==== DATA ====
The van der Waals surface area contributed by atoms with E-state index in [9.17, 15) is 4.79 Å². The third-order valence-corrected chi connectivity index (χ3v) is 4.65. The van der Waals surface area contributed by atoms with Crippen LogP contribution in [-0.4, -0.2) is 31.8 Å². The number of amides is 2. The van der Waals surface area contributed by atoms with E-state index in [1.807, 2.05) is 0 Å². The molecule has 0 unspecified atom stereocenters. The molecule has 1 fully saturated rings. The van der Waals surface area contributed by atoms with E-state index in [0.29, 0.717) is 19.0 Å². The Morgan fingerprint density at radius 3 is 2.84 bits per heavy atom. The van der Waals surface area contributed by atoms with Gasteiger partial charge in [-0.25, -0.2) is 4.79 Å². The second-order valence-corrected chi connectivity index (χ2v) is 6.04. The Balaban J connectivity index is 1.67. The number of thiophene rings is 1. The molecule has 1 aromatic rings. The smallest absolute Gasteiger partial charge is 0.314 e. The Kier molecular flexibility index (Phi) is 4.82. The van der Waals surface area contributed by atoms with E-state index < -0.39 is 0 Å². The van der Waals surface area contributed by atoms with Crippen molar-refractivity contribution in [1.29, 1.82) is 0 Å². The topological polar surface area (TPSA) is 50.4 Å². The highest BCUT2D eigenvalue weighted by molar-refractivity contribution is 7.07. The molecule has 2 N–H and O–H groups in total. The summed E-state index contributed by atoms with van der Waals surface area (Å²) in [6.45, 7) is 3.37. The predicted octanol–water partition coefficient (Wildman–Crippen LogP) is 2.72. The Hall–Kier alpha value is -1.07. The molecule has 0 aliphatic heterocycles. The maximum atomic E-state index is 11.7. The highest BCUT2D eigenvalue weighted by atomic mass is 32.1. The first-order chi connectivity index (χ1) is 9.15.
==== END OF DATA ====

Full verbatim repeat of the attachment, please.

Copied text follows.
The van der Waals surface area contributed by atoms with E-state index in [9.17, 15) is 4.79 Å². The third-order valence-corrected chi connectivity index (χ3v) is 4.65. The van der Waals surface area contributed by atoms with Crippen LogP contribution in [-0.4, -0.2) is 31.8 Å². The number of amides is 2. The van der Waals surface area contributed by atoms with E-state index in [1.807, 2.05) is 0 Å². The molecule has 0 unspecified atom stereocenters. The molecule has 1 fully saturated rings. The van der Waals surface area contributed by atoms with E-state index in [0.29, 0.717) is 19.0 Å². The Morgan fingerprint density at radius 3 is 2.84 bits per heavy atom. The van der Waals surface area contributed by atoms with Gasteiger partial charge in [-0.25, -0.2) is 4.79 Å². The second-order valence-corrected chi connectivity index (χ2v) is 6.04. The Balaban J connectivity index is 1.67. The number of thiophene rings is 1. The molecule has 1 aromatic rings. The smallest absolute Gasteiger partial charge is 0.314 e. The Kier molecular flexibility index (Phi) is 4.82. The van der Waals surface area contributed by atoms with E-state index < -0.39 is 0 Å². The van der Waals surface area contributed by atoms with Crippen molar-refractivity contribution in [1.29, 1.82) is 0 Å². The topological polar surface area (TPSA) is 50.4 Å². The highest BCUT2D eigenvalue weighted by molar-refractivity contribution is 7.07. The molecule has 2 N–H and O–H groups in total. The summed E-state index contributed by atoms with van der Waals surface area (Å²) in [6.45, 7) is 3.37. The predicted octanol–water partition coefficient (Wildman–Crippen LogP) is 2.72. The Hall–Kier alpha value is -1.07. The molecule has 0 aliphatic heterocycles. The maximum atomic E-state index is 11.7. The highest BCUT2D eigenvalue weighted by atomic mass is 32.1. The first-order chi connectivity index (χ1) is 9.15.